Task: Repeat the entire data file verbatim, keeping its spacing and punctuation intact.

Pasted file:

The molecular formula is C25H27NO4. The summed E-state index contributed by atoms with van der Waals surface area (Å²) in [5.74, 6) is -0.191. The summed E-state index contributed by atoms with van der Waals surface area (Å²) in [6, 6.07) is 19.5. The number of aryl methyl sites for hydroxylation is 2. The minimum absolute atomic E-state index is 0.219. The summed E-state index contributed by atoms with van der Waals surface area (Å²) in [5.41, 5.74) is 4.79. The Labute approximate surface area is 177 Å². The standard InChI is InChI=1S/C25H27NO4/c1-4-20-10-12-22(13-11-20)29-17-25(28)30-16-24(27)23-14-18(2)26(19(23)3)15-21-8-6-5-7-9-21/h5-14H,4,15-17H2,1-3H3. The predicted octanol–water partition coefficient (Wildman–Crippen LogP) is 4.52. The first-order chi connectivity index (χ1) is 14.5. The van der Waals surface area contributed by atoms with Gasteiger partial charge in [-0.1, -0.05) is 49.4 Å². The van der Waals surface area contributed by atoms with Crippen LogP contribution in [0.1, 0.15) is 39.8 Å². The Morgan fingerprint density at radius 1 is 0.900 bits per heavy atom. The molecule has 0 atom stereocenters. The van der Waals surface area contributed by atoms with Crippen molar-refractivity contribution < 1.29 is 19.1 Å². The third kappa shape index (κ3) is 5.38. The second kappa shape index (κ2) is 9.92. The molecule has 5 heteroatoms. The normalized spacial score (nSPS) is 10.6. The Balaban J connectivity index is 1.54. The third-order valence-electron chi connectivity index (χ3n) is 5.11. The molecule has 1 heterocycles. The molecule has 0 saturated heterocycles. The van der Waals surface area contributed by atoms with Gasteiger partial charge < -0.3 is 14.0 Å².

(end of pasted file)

The molecular formula is C25H27NO4. The summed E-state index contributed by atoms with van der Waals surface area (Å²) in [5.74, 6) is -0.191. The summed E-state index contributed by atoms with van der Waals surface area (Å²) in [6, 6.07) is 19.5. The number of aryl methyl sites for hydroxylation is 2. The minimum absolute atomic E-state index is 0.219. The summed E-state index contributed by atoms with van der Waals surface area (Å²) in [5.41, 5.74) is 4.79. The Labute approximate surface area is 177 Å². The standard InChI is InChI=1S/C25H27NO4/c1-4-20-10-12-22(13-11-20)29-17-25(28)30-16-24(27)23-14-18(2)26(19(23)3)15-21-8-6-5-7-9-21/h5-14H,4,15-17H2,1-3H3. The predicted octanol–water partition coefficient (Wildman–Crippen LogP) is 4.52. The first-order chi connectivity index (χ1) is 14.5. The van der Waals surface area contributed by atoms with Gasteiger partial charge in [-0.1, -0.05) is 49.4 Å². The van der Waals surface area contributed by atoms with Crippen LogP contribution in [0.1, 0.15) is 39.8 Å². The Morgan fingerprint density at radius 1 is 0.900 bits per heavy atom. The molecule has 0 atom stereocenters. The van der Waals surface area contributed by atoms with Crippen molar-refractivity contribution < 1.29 is 19.1 Å². The third kappa shape index (κ3) is 5.38. The second kappa shape index (κ2) is 9.92. The molecule has 5 heteroatoms. The normalized spacial score (nSPS) is 10.6. The Balaban J connectivity index is 1.54. The third-order valence-electron chi connectivity index (χ3n) is 5.11. The molecule has 1 heterocycles. The molecule has 0 saturated heterocycles. The van der Waals surface area contributed by atoms with Gasteiger partial charge < -0.3 is 14.0 Å².